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BIOL 446

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Biol 446, Section 1 - Physiological Ecology

Spring 2015

3 credits

Place: 62 Willard

Time: MWF 10:10 am - 11:00 am

Instructor: Dr. Howard W. Fescemyer, Senior Research Associate

Email: hif1@psu.edu

Office hours: By appointment

 

Textbook

Environmental Physiology of Animals, by Willmer, Stone, & Johnston; 2nd Edition

This book is available as a pdf on the Angel site for this course.

 

Clicker 

Students are required to have an i>clicker. These are available from the bookstore

and elsewhere. Using your i>clicker in class is part of your grade. You can

find out about obtaining and registering i>Clickers on the ITS Clicker website.

There is a link in the Angel page for this course to directly register your Clicker.

Make sure to use only your Penn State access account ID (i.e., computer user

ID, email address without the @psu.edu) when registering your Clicker. 

 

Course Goals and Objectives

This course will introduce upper level undergraduates and beginning graduate students to

the study of interactions between physiological capabilities of organisms, their ecology and,

more broadly, their environment. In other words, we will study how organisms work and what it

is about their environment that has led them to work that way. We will consider both abiotic and

biotic components of the environment as sources of important variation to which organisms must

adapt. Plants and microbes will be covered to some extent, but the primary focus will be on

animals (both vertebrates and invertebrates). The primary goal is to gain an appreciation for the

flexibility of physiological systems and the powers of evolutionary processes to shape the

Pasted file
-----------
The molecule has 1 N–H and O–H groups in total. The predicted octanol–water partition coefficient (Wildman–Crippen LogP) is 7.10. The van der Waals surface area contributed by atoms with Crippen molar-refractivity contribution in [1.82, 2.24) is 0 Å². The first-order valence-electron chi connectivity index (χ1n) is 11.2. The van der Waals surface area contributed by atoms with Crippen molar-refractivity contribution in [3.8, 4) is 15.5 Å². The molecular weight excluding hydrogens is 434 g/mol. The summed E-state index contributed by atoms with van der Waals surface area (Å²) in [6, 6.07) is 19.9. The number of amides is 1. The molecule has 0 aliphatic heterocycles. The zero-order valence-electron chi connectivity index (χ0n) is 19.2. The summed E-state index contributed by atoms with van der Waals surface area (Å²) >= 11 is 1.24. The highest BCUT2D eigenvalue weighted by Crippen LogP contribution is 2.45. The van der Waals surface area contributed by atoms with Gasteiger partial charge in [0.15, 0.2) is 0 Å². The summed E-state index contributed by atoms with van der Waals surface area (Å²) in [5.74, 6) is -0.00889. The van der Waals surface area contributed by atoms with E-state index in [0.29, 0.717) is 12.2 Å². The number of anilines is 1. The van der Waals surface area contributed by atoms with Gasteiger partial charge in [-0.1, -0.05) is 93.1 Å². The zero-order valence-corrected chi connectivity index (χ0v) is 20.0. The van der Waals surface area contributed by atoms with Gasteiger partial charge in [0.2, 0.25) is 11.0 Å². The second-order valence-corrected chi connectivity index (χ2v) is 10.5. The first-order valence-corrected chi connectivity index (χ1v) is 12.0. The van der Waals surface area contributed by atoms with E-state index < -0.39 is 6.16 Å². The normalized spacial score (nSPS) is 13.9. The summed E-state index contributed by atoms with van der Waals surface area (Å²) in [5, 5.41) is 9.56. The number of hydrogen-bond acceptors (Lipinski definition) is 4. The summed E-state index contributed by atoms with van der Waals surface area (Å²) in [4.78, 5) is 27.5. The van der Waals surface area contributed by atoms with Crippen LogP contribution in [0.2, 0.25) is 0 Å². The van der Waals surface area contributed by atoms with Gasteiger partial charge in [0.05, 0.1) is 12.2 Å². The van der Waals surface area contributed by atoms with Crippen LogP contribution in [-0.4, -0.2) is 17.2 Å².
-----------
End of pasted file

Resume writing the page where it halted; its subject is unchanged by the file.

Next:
physiology of an organism in response to its environment.

 

Students will better understand the means by which organisms cope with “normal”

challenges posed by their environment, and how anthropogenic environmental changes pose

additional challenges. Students will gain an appreciation for how the study of physiological

ecology could unify our understanding of biological organisms. More than any other topic area

in biology, physiological ecology requires an integrative approach in order to relate mechanisms

(genes, proteins, cells, tissues, organismal design) to higher-level phenomena (biology of

populations, communities, ecosystems, and the abiotic environment). It also requires an

evolutionary perspective in order to understand how species have changed over time and their

ability to do so in the future. Thus, students will better understand the problems that Earth’s

environment imposes upon life and the solutions that have evolved in response. Overall,

students will be challenged to put together all types of biological knowledge they have

accumulated so far and see how it all relates.

 

Schedule (approximate) of lecture topics and textbook readings 

Lecture packets are located in Angel folders named according to the lecture topic.

Dates Topic Reading from the Textbook